In 2013, Russia banned imports of turkey from the U.S. because of concerns about the use of the feed additive ractopamine. The ban included U.S. turkey meat, as well as finished products containing turkey meat.
Throughout the years, Russia has imposed several bans on agricultural products from the U.S.
Last week, Russia banned imports of U.S. corn and soybeans over what it called “unsafe” and “infected” product. Russian officials have expressed “serious concern over continued shipments of grain product that is unsafe,” according to Rosselkhoznadzor, Russia’s federal service for veterinary and phytosanitary surveillance. On Rosselkhoznadzor’s website, it says the U.S. has “not taken any measures to prevent export of corn and soybean consignments infested with quarantine pests.” It says it is taking the measures to “protect the Russian territory from quarantine pest introduction and spread from the USA.”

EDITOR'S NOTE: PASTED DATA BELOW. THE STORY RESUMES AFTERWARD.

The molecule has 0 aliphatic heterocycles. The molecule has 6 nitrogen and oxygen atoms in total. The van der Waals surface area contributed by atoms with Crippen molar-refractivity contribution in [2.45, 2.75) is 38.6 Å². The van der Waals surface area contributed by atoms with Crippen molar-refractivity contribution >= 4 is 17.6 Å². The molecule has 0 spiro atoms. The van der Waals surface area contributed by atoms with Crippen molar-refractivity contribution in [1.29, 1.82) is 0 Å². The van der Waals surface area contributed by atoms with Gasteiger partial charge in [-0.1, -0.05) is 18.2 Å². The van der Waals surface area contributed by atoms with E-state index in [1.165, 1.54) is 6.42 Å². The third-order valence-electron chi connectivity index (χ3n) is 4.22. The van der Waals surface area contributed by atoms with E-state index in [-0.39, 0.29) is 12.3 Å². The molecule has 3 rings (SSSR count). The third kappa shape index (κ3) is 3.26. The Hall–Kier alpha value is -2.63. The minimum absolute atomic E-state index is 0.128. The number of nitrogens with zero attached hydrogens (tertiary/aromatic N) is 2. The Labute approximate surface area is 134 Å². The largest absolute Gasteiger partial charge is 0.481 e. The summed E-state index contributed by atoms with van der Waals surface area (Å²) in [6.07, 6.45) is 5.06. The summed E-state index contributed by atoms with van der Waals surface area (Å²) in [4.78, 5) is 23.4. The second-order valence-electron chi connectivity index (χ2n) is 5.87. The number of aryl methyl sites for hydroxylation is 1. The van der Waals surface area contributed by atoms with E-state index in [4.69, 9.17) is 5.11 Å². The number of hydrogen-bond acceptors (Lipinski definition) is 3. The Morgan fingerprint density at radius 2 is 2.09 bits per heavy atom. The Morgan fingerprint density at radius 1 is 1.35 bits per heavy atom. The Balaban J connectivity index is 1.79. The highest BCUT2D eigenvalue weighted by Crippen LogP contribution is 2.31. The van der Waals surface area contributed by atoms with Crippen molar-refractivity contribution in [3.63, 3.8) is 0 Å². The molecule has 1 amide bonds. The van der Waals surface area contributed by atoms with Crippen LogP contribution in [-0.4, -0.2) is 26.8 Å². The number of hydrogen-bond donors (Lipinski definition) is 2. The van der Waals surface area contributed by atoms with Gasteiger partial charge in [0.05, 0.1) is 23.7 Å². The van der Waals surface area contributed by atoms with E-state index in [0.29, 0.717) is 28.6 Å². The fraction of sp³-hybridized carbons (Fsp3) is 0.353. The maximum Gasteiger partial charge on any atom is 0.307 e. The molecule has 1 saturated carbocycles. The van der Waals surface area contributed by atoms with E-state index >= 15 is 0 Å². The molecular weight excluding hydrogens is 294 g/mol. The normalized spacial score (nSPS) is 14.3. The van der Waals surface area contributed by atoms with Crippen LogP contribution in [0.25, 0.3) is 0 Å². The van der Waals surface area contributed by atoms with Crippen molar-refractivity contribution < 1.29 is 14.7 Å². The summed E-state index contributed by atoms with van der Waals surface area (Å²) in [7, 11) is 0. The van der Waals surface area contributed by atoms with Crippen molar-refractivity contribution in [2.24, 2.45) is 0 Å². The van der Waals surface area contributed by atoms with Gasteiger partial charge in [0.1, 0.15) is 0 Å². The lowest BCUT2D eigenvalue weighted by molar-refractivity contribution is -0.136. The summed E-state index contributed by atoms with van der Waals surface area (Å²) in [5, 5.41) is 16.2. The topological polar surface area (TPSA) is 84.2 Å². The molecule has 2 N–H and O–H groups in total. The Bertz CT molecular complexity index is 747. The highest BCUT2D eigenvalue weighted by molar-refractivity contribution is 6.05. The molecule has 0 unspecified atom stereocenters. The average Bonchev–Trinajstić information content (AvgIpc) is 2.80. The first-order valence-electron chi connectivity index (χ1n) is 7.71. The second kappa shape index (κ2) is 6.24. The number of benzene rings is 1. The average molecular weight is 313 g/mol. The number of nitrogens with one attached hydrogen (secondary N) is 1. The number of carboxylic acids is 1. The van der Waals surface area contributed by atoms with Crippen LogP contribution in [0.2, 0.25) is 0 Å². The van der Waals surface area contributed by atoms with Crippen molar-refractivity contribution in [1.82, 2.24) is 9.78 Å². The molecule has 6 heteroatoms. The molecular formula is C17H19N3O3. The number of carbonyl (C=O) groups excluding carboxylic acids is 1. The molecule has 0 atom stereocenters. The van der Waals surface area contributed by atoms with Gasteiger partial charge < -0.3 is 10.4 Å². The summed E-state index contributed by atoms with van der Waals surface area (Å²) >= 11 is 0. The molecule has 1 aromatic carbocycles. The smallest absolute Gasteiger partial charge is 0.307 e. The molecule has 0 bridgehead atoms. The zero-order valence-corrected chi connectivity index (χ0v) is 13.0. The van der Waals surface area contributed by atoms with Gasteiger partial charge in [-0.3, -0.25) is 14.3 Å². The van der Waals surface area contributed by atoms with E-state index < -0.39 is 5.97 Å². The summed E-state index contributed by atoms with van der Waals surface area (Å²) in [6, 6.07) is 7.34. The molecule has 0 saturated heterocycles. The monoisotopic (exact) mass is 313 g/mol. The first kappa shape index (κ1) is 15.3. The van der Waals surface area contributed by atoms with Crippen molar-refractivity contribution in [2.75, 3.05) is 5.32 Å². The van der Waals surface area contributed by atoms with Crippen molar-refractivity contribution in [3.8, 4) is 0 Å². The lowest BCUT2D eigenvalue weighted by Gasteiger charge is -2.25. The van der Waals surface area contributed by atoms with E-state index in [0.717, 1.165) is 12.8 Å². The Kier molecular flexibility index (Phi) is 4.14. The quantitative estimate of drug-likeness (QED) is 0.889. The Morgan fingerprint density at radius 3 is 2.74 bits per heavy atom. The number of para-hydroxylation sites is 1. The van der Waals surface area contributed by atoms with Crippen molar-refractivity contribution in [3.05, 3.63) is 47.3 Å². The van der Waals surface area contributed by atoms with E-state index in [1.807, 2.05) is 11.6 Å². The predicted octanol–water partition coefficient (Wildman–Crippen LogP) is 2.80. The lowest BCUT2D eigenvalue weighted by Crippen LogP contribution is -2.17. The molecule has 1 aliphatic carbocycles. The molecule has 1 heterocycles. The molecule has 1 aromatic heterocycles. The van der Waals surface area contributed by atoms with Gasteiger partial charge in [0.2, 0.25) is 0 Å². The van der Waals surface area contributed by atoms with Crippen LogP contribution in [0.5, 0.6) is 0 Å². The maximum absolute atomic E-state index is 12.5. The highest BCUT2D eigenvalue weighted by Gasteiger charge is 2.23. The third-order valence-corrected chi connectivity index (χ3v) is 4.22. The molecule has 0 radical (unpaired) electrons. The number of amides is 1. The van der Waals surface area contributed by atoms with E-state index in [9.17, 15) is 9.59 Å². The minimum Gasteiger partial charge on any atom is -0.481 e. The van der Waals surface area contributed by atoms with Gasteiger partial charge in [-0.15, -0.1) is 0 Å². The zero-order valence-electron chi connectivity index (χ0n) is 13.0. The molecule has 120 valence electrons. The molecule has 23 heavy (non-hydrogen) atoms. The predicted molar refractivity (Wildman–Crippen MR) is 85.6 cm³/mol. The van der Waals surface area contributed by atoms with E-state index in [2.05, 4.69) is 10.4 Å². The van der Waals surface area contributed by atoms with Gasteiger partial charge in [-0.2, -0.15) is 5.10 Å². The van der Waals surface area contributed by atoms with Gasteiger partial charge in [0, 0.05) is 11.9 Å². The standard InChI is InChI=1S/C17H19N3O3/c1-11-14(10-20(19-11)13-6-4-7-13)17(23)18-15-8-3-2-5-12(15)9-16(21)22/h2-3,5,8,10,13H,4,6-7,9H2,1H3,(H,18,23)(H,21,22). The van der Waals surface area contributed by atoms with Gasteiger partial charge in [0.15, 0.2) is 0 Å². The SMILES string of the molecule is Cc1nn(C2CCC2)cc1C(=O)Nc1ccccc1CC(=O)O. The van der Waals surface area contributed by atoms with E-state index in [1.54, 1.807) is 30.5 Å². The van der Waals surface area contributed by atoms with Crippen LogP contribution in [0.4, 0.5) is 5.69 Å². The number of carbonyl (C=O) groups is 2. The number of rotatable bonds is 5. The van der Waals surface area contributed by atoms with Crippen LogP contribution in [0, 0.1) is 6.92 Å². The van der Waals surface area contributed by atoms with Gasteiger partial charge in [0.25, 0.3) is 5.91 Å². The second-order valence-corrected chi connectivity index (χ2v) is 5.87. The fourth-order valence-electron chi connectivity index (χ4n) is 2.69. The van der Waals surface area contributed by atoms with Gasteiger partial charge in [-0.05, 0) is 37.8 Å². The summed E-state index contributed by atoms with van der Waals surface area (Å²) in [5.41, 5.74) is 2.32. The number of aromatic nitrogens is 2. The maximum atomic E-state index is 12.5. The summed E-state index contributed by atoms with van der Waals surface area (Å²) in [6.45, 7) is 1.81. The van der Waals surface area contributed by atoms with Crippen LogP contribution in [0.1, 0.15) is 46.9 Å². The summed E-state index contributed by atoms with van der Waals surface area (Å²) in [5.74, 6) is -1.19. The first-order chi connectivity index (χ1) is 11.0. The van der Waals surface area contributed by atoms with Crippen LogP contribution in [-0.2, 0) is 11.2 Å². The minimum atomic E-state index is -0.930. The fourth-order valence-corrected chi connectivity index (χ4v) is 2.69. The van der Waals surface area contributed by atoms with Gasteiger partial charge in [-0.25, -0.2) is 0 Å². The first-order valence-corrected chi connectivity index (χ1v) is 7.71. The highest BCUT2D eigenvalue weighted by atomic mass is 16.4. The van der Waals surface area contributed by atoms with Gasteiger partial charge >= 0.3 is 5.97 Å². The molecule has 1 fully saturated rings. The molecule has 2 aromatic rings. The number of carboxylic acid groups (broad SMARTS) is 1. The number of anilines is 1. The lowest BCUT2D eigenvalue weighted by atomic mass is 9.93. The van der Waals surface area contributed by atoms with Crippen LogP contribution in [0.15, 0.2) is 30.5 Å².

In 2014, Russia implemented trade restrictions on imports of U.S. poultry, which coincided with Russian President Vladimir Putin signing a decree that places restrictions on imports of agricultural products from countries that had imposed economic sanctions on Russia as a result of the conflict in Ukraine.
In the case of the 2013 turkey ban, Russia previously had also banned imports of U.S. beef and pork because of concerns over ractopamine.
Russia will soon ban imports of U.S. turkey because of concerns about the use of the feed additive ractopamine, according to the country's Federal Veterinary and Phytosanitary Inspection Service. The ban includes U.S. turkey meat, as well as finished products containing turkey meat. The service will impose a temporary ban, effective February 11.